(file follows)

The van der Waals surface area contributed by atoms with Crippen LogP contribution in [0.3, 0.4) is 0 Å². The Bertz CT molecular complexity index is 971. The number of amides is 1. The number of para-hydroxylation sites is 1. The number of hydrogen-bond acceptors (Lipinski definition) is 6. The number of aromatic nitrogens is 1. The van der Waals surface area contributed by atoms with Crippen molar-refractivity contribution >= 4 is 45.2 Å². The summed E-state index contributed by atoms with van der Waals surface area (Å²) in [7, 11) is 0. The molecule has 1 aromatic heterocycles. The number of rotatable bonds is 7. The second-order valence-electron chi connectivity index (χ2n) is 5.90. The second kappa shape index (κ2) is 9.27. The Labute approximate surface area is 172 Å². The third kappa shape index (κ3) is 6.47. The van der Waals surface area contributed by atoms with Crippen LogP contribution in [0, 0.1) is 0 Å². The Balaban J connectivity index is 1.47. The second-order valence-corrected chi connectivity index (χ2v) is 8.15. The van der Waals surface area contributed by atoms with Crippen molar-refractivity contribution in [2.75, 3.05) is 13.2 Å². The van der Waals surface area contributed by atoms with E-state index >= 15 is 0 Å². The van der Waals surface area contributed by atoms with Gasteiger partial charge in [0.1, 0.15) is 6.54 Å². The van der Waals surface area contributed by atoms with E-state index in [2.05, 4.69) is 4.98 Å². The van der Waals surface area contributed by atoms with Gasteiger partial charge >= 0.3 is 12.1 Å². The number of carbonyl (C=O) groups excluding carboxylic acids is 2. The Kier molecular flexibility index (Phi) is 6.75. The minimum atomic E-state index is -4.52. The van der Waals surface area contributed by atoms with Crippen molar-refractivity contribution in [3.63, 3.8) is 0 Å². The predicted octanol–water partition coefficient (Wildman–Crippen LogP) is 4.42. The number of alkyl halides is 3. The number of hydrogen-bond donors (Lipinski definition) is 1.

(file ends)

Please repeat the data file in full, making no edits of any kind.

The van der Waals surface area contributed by atoms with Crippen LogP contribution in [0.3, 0.4) is 0 Å². The Bertz CT molecular complexity index is 971. The number of amides is 1. The number of para-hydroxylation sites is 1. The number of hydrogen-bond acceptors (Lipinski definition) is 6. The number of aromatic nitrogens is 1. The van der Waals surface area contributed by atoms with Crippen molar-refractivity contribution >= 4 is 45.2 Å². The summed E-state index contributed by atoms with van der Waals surface area (Å²) in [7, 11) is 0. The molecule has 1 aromatic heterocycles. The number of rotatable bonds is 7. The second-order valence-electron chi connectivity index (χ2n) is 5.90. The second kappa shape index (κ2) is 9.27. The Labute approximate surface area is 172 Å². The third kappa shape index (κ3) is 6.47. The van der Waals surface area contributed by atoms with Crippen LogP contribution in [0, 0.1) is 0 Å². The Balaban J connectivity index is 1.47. The second-order valence-corrected chi connectivity index (χ2v) is 8.15. The van der Waals surface area contributed by atoms with Crippen molar-refractivity contribution in [2.75, 3.05) is 13.2 Å². The van der Waals surface area contributed by atoms with E-state index >= 15 is 0 Å². The van der Waals surface area contributed by atoms with Gasteiger partial charge in [0.1, 0.15) is 6.54 Å². The van der Waals surface area contributed by atoms with E-state index in [2.05, 4.69) is 4.98 Å². The van der Waals surface area contributed by atoms with Gasteiger partial charge >= 0.3 is 12.1 Å². The number of carbonyl (C=O) groups excluding carboxylic acids is 2. The Kier molecular flexibility index (Phi) is 6.75. The minimum atomic E-state index is -4.52. The van der Waals surface area contributed by atoms with Crippen molar-refractivity contribution in [3.63, 3.8) is 0 Å². The predicted octanol–water partition coefficient (Wildman–Crippen LogP) is 4.42. The number of alkyl halides is 3. The number of hydrogen-bond donors (Lipinski definition) is 1.